As a general rule of thumb, when it comes to CES you want your score to be as high as possible.
A high CES shows that your support strategy is clear cut and that customers have to exert minimal effort to have their problems resolved. Conversely, a low CES means customers find their experiences with your support resources arduous — putting your brand at risk of a high churn rate.
The best way to drive a high CES is to provide a painless and straightforward experience. If your CES isn’t quite as high as you’d like it to be, start by asking yourself these questions:
From there, you can look into ways to optimize your support strategy to boost your customer effort score.
To improve your customer effort score, you need to build pathways to make it as easy as possible for customers to find the answers they’re looking for. That means decreasing the number of steps it takes for a customer to complete a task and optimizing your first response time.
Research from Genesys shows that 94% of customers intend to make a purchase after a low-effort experience — versus 4% of customers after a high-effort experience.
Clearly, it’s worth the effort to optimize your customer experience.
Let’s look at some of the easiest ways ecommerce brands can lower their CES using functions commonly found in helpdesks.
A knowledge base is a portal, of sorts. It connects your shoppers to both sales and customer service so they can make an empowered purchasing decision.
The beauty of a knowledge base is that is goes way beyond just a static library of articles.
BrüMate's Help Center is a learning environment where customers can go to in-depth knowledge about their products.
Customers might not reach out to your agents immediately.
According to Gartner, 70% of customers seek out self-service options before contacting support.
Offering more self-service options also means you can deflect low-priority tickets so your agents can focus on solving more challenging customer issues.
We’ve already discussed a popular self-service option: knowledge bases. Here are some other examples of what customer self-service might look like:
Many of the tickets your agents handle are repetitive.
Sure, tracking a customer’s order is important, but automation can handle these kinds of straightforward questions for your team.
In customer service, automation likely won’t replace your hardworking support reps. Rather, automation can work with your teams to improve workflows and optimize communication with your customers by tackling redundant manual work.
A helpdesk like Gorgias can help you completely automate 60% of repetitive tickets with a 0-second response time.
Assigning ticket priorities is a best practice to empower your team to become more efficient. But you could spend all day on this task alone.
Ticket prioritization is another useful form of automation, assigning low-, medium-, and high-value to every incoming request. This way, your team can handle the higher-priority issues first.
Macros are another form of automation that optimize a customer support team’s workflow.
Macros are pre-written, automatic responses to incoming customer requests.
Gorgias Macros automatically pull customer data into your messages, like name, order number, and shipping addresses. This makes for a more efficient conversation and helps customers get to a resolution with minimal effort for both the customer and the agent.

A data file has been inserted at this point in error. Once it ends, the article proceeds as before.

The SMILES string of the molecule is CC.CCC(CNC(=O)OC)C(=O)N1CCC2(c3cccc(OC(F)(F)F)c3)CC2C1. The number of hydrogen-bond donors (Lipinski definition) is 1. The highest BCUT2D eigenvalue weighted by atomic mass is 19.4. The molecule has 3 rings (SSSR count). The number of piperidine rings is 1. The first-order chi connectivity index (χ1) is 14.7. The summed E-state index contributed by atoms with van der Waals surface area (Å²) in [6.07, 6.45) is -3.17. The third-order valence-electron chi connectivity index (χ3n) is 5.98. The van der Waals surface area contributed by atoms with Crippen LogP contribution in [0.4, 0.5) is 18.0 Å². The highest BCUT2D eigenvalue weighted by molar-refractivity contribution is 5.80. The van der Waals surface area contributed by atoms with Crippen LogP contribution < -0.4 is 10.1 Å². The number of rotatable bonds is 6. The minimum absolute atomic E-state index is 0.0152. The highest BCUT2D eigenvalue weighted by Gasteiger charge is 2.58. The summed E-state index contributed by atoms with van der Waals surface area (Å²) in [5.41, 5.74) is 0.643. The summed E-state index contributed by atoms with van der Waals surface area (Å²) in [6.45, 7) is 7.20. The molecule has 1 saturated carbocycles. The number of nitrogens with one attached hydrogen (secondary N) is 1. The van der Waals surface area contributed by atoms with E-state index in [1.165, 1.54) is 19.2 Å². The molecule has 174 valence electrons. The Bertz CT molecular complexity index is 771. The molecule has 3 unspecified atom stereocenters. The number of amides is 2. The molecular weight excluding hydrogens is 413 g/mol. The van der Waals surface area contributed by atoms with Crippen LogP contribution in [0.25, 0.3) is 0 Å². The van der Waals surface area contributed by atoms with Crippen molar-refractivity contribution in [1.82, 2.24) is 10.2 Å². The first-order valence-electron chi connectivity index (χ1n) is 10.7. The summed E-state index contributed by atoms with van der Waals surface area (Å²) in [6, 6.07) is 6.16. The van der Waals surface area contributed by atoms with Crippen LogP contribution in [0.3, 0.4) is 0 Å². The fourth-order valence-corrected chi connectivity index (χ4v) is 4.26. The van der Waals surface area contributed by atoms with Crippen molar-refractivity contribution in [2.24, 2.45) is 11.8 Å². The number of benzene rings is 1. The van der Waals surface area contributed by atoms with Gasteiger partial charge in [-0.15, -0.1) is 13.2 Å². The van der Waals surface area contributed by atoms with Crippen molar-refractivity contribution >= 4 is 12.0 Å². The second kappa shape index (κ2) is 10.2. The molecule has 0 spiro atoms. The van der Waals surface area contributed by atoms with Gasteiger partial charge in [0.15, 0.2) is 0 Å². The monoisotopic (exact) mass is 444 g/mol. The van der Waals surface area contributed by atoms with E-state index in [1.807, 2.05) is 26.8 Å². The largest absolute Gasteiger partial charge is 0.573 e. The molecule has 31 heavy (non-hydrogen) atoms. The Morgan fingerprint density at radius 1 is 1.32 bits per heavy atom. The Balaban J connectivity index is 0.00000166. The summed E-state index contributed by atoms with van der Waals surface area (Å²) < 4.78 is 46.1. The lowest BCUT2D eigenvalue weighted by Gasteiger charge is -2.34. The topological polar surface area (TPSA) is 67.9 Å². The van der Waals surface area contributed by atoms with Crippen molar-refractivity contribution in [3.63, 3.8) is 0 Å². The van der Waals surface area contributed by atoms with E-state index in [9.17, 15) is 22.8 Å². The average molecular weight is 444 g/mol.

Customer effort is a big slice of the pie when it comes to monitoring your customer experience, but it can’t show the whole picture on its own.
We recommend bolstering your CES efforts with additional metrics in order to add helpful context to your customer support strategy.
Plus, it gives you a better look into the customer’s journey, so you can see how shoppers experience your brand — and give you ideas for how to boost satisfaction and drive loyalty.
Customer satisfaction score (CSAT) is a metric to measure your customer base’s level of satisfaction with their experience.
The metric is one of the most important measurements your support team can track. Satisfied customers are the key to unlock loyalty, reviews, and referrals, along with returning customers that boost revenue for your brand.
With Gorgias, you can automatically send a customer satisfaction survey after each interaction with customer support:
Net Promoter Score (NPS) is a commonly tracked metric that lets you learn how likely your customers are to recommend your brand to their friends and family.
This metric likely correlates closely with your CES. A customer who has had a great experience is likely to want to hype you up to their networks, versus a customer who had to put in a ton of effort to resolve an issue.
If you optimize your NPS, there’s a good chance your CES will also improve — which can lead to more repeat customers and a boost in customer loyalty.
Ecommerce churn rate is the percentage of lost customers your business sees over a given period of time.
This metric is similar to Customer Churn Rate (CCR), which is typically measured by SaaS or subscription-based B2B companies. These companies can easily see when a customer cancels their subscription, making this data easy to monitor.
Ecommerce, or online stores, can measure churn rate by looking at negative customer feedback, like a high CES, in order to identify customers at risk for churn.
A helpdesk like Gorgias has the power to immediately optimize your customer service team — which, as we’ve learned, directly impacts the effort a customer has to exert with your brand.
Because Gorgias has purpose-built automation features like Chat, Macros, and ticket prioritization, it can empower your customers to find a resolution to their problems as fast as possible.